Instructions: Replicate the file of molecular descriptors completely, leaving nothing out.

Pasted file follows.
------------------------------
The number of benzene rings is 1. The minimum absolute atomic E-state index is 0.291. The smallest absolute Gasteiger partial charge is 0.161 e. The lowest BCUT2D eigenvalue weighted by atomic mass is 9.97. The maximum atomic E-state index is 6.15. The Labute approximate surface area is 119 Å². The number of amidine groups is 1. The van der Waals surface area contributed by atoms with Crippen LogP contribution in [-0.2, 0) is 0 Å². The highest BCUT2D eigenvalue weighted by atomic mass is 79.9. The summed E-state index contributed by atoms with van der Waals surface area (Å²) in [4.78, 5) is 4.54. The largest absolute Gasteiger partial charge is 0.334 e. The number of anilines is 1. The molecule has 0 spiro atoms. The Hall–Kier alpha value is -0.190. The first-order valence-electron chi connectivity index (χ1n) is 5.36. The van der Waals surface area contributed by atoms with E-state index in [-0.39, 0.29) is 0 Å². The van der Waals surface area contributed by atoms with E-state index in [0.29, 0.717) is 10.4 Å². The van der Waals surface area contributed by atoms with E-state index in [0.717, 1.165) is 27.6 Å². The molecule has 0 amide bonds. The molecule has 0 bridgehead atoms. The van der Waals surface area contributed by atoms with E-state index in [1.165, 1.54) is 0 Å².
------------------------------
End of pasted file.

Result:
The number of benzene rings is 1. The minimum absolute atomic E-state index is 0.291. The smallest absolute Gasteiger partial charge is 0.161 e. The lowest BCUT2D eigenvalue weighted by atomic mass is 9.97. The maximum atomic E-state index is 6.15. The Labute approximate surface area is 119 Å². The number of amidine groups is 1. The van der Waals surface area contributed by atoms with Crippen LogP contribution in [-0.2, 0) is 0 Å². The highest BCUT2D eigenvalue weighted by atomic mass is 79.9. The summed E-state index contributed by atoms with van der Waals surface area (Å²) in [4.78, 5) is 4.54. The largest absolute Gasteiger partial charge is 0.334 e. The number of anilines is 1. The molecule has 0 spiro atoms. The Hall–Kier alpha value is -0.190. The first-order valence-electron chi connectivity index (χ1n) is 5.36. The van der Waals surface area contributed by atoms with E-state index in [-0.39, 0.29) is 0 Å². The van der Waals surface area contributed by atoms with E-state index in [0.29, 0.717) is 10.4 Å². The van der Waals surface area contributed by atoms with E-state index in [0.717, 1.165) is 27.6 Å². The molecule has 0 amide bonds. The molecule has 0 bridgehead atoms. The van der Waals surface area contributed by atoms with E-state index in [1.165, 1.54) is 0 Å².